Higher price pressures could weigh on stocks as inflation erodes the value of future company profits, and can cause a spike in Treasury yields.

    For a full recap of Buffett’s comments at the annual meeting, see here.

    — CNBC’s Jeff Cox contributed to this article.

    Source here.
    james.c.hendrickson@gmail.com
    202.468.6043

    #2
    I just wonder if we are seeing true inflation or just temporary price spikes due to all the disruption and distortion in the markets and supply chains.
    The next 4 to 6 months will be telling.
    Brian

    Comment


      #3
      Originally posted by bjl584 View Post
      I just wonder if we are seeing true inflation or just temporary price spikes due to all the disruption and distortion in the markets and supply chains.
      The next 4 to 6 months will be telling.
      Places are much quicker to raise prices and much slower to lower them, if they ever do. There are many examples of companies instituting new "temporary" fees in response to market conditions and then never retracting them even long after the market conditions are back to where they were. They just use the current crisis as an excuse to do something they wanted to do anyway.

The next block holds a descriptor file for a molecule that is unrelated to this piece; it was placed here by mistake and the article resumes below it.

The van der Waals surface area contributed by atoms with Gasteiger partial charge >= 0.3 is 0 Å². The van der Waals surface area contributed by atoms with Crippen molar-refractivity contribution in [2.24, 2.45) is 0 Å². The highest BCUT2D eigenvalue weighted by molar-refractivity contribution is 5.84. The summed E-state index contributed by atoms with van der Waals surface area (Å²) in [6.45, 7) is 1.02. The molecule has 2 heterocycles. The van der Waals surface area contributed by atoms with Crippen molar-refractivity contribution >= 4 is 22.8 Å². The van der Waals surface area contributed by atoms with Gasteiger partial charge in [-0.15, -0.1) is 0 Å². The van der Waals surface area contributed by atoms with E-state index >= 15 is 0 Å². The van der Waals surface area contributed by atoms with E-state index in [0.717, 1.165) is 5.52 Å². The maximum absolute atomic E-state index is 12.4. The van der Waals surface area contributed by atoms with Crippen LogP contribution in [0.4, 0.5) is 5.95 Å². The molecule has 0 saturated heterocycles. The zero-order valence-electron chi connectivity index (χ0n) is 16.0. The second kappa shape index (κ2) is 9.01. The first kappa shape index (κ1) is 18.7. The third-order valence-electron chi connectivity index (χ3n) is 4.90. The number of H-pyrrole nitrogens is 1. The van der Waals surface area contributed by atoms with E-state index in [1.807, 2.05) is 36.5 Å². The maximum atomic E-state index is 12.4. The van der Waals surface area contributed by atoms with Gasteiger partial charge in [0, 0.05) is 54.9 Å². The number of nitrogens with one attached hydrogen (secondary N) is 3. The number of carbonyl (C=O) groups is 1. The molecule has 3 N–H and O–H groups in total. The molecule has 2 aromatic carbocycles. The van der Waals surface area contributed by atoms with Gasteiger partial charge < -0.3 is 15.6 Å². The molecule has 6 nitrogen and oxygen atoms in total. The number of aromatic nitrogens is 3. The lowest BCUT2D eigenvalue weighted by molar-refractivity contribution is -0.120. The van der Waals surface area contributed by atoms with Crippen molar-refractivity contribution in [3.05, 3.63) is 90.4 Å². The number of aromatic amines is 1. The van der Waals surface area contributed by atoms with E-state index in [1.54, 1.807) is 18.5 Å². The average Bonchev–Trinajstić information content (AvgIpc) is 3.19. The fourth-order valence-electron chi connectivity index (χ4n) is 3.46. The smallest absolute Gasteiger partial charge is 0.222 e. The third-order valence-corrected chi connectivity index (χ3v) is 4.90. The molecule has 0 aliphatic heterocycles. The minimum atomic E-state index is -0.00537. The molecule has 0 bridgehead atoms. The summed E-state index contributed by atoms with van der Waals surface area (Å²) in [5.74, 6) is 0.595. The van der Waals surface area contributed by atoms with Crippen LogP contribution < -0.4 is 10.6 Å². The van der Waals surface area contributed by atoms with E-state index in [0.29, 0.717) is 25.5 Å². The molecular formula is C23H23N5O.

Steve

      * Despite the high cost of living, it remains very popular.
      * Why should I pay for my daughter's education when she already knows everything?
      * There are no shortcuts to anywhere worth going.

      Comment


        #4
        Hey wait, Jerome Powell tells us there is no inflation. ???

        In the last 12 months:

        Lumber: +265%
        WTI Crude: +210%
        Gasoline: +182%
        Brent Crude +163%
        Heating Oil: +107%
        Corn: +84%
        Copper: +83%
        Soybeans: +72%
        Silver: +65%
        Sugar: +59%
        Cotton: +54%
        Platinum: +52%
        Natural Gas: +43%
        Palladium: +32%
        Wheat: +19%
        Coffee: +13%"


        No, no inflation here! Keep printing money and sprinkling citizens with $1500 checks every 60 days - it's all good!
        Never underestimate the power of stupid people in large groups.

        -George Carlin

        Comment


          #5
          Originally posted by TexasHusker View Post
          Hey wait, Jerome Powell tells us there is no inflation. ???

          In the last 12 months:

          Lumber: +265%
          WTI Crude: +210%
          Gasoline: +182%
          Brent Crude +163%
          Heating Oil: +107%
          Corn: +84%
          Copper: +83%
          Soybeans: +72%
          Silver: +65%
          Sugar: +59%
          Cotton: +54%
          Platinum: +52%
          Natural Gas: +43%
          Palladium: +32%
          Wheat: +19%
          Coffee: +13%"


          No, no inflation here! Keep printing money and sprinkling citizens with $1500 checks every 60 days - it's all good!